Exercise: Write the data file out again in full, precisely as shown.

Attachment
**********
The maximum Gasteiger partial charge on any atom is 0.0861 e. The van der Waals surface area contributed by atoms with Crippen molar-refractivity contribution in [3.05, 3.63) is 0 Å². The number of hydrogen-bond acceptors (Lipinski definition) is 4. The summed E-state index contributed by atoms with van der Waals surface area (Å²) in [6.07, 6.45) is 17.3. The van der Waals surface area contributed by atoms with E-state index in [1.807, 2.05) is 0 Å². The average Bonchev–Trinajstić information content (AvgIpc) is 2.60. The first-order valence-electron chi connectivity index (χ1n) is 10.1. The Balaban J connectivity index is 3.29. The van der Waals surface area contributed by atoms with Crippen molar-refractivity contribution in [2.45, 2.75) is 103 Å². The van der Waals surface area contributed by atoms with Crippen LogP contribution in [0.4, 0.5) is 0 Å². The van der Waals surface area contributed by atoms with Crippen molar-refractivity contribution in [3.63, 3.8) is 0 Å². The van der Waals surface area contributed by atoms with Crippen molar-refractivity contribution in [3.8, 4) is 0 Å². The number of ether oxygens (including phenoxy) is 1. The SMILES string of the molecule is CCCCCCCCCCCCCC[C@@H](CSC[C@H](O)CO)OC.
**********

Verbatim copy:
The maximum Gasteiger partial charge on any atom is 0.0861 e. The van der Waals surface area contributed by atoms with Crippen molar-refractivity contribution in [3.05, 3.63) is 0 Å². The number of hydrogen-bond acceptors (Lipinski definition) is 4. The summed E-state index contributed by atoms with van der Waals surface area (Å²) in [6.07, 6.45) is 17.3. The van der Waals surface area contributed by atoms with E-state index in [1.807, 2.05) is 0 Å². The average Bonchev–Trinajstić information content (AvgIpc) is 2.60. The first-order valence-electron chi connectivity index (χ1n) is 10.1. The Balaban J connectivity index is 3.29. The van der Waals surface area contributed by atoms with Crippen molar-refractivity contribution in [2.45, 2.75) is 103 Å². The van der Waals surface area contributed by atoms with Crippen LogP contribution in [0.4, 0.5) is 0 Å². The van der Waals surface area contributed by atoms with Crippen molar-refractivity contribution in [3.63, 3.8) is 0 Å². The van der Waals surface area contributed by atoms with Crippen molar-refractivity contribution in [3.8, 4) is 0 Å². The number of ether oxygens (including phenoxy) is 1. The SMILES string of the molecule is CCCCCCCCCCCCCC[C@@H](CSC[C@H](O)CO)OC.